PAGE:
May 27, 2015
Santa Monica’s most important preservation incentive was granted to five landmark property owners at the October 28 meeting of the City Council. This action brings the City’s total number of Mills Act contracts to 62, which enables a property tax reduction for owners who commit to an approved plan of restoration and maintenance.
The properties newly approved are:
This year’s Mills Act beneficiaries are an unusually diverse group, including two historic multifamily residential properties and downtown commercial buildings. Owners of such structures are frequently surprised to learn that the City’s incentives for designated properties are not restricted to single family homes.
Under the provisions of the Santa Monica Landmark Ordinance, Structures of Merit and contributing structures in designated Historic Districts are also eligible to apply for Mills Act contracts; several have done so since the program was first authorized in 1991.
The Mills Act, the state program that reduces property taxes on designated historic properties, is one of Santa Monica’s most powerful incentives for historic preservation. Eligible properties include designated landmarks, structures of merit, and contributing properties in historic districts. To date, 57 historic buildings in Santa Monica have been rehabilitated under Mills Act contracts.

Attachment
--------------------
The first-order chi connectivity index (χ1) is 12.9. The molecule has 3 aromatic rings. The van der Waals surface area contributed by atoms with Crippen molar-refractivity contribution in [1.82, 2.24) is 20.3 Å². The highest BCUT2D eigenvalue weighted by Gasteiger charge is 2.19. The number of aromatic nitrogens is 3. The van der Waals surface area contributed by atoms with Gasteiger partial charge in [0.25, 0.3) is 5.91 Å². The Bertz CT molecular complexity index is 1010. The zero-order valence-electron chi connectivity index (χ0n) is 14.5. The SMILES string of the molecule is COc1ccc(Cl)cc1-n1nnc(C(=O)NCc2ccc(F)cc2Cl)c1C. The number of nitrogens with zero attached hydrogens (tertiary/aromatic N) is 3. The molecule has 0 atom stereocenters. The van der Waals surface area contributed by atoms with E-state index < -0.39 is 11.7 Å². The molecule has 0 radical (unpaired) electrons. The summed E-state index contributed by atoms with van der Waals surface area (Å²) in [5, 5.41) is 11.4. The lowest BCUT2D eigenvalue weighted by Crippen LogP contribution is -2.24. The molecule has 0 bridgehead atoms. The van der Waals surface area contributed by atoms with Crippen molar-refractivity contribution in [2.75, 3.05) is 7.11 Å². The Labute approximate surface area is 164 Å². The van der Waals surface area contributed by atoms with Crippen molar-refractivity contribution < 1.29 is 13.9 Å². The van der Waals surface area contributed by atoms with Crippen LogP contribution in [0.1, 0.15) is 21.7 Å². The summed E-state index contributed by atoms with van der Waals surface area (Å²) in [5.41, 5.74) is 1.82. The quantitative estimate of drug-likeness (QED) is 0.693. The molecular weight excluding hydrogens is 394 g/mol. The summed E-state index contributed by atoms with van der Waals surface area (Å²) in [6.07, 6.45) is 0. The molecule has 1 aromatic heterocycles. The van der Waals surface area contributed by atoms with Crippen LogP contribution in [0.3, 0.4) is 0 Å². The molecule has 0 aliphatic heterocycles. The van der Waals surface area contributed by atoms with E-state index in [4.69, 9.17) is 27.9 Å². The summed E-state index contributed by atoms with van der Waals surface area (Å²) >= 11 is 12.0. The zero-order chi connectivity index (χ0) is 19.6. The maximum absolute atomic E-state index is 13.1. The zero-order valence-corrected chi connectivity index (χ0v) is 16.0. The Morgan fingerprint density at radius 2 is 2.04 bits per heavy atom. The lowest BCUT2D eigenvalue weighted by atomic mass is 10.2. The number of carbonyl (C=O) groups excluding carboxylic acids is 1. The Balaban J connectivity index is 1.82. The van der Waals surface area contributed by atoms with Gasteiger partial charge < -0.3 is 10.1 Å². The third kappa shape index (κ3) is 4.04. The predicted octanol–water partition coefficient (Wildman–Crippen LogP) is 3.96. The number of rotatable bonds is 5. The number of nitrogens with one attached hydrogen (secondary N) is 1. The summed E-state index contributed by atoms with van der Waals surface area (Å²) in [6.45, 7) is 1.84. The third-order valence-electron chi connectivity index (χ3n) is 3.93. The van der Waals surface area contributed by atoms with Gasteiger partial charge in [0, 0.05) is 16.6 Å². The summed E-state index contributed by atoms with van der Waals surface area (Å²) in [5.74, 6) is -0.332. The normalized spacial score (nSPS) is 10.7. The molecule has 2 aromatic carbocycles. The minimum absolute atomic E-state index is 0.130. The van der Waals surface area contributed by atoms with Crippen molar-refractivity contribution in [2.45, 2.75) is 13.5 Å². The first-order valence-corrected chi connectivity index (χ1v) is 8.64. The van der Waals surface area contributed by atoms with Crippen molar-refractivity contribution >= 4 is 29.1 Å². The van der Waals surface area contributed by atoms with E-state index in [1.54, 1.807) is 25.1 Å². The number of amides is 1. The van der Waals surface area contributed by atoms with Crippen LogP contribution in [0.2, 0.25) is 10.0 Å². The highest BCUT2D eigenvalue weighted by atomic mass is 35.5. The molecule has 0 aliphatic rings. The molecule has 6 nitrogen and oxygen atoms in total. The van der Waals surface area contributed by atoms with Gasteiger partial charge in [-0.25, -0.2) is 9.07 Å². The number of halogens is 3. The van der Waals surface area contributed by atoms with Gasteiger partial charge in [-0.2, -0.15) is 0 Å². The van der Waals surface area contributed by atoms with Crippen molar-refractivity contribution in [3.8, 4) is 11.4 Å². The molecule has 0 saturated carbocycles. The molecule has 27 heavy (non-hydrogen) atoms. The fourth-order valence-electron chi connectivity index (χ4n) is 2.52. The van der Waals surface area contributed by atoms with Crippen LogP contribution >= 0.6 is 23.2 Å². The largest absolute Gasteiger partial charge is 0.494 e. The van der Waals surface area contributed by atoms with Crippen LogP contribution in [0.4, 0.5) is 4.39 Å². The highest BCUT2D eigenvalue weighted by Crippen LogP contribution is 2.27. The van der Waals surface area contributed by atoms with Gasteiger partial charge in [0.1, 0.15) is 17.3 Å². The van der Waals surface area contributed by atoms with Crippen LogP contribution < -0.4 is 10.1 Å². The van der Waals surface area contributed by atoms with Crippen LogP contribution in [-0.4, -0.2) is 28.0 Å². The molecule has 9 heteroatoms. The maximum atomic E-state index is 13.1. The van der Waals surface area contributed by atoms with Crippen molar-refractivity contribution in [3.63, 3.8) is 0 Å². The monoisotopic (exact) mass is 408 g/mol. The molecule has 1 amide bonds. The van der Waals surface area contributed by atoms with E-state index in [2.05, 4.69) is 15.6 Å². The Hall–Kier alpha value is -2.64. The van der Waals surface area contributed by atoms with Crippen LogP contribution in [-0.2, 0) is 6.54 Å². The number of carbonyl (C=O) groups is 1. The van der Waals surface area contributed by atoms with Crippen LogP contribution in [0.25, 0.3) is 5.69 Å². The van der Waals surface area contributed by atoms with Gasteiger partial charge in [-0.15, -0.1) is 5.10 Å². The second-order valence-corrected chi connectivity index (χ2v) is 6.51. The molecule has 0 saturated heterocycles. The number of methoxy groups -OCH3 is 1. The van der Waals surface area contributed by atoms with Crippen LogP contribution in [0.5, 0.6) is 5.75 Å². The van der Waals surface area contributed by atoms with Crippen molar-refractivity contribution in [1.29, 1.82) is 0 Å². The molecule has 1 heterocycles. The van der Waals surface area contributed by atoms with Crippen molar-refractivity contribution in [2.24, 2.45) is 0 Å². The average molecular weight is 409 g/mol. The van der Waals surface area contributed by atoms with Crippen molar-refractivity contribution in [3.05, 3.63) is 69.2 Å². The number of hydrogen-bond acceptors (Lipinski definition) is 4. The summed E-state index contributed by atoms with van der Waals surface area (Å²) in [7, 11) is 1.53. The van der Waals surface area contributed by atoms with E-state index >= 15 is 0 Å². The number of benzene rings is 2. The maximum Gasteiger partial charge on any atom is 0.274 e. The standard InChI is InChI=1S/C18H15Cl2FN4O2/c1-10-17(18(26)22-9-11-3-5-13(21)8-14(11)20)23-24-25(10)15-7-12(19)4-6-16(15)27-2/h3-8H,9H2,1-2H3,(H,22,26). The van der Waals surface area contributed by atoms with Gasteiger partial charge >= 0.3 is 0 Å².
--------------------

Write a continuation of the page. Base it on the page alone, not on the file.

On July 7, the City Council acted to clarify and strengthen the Mills Act program in Santa Monica, adopting the recommendations formulated by the Landmarks Commission over the past year.
The action, supported by the Santa Monica Conservancy, defines additional eligibility requirements for qualified historic properties pursuing Mills Act Contracts with the City, including submittal of a detailed Work Plan that conforms to the Secretary of Interior Standards – the benchmark for appropriate rehabilitation and restoration work on historic properties. Additionally, the property must not have any outstanding code violations or tax delinquencies.
The City’s Mills Act application form will be amended to reflect these new requirements. Once approved, the contracts will be monitored biennially, requiring the contract holder to submit a report describing work performed on the property and progress toward completing the activities described in the Work Plan.
Council had initially asked staff to study the implementation of limits on the size of individual contracts and/or the total amount of tax loss created by Mills Act Contracts. These provisions were strongly opposed by the Landmarks Commission and the Conservancy and were not included in the approved changes to the program.
This year’s applications for new Mills Act Contracts will be reviewed by the Landmarks Commission on September 8 and will then be forwarded to the City Council for approval.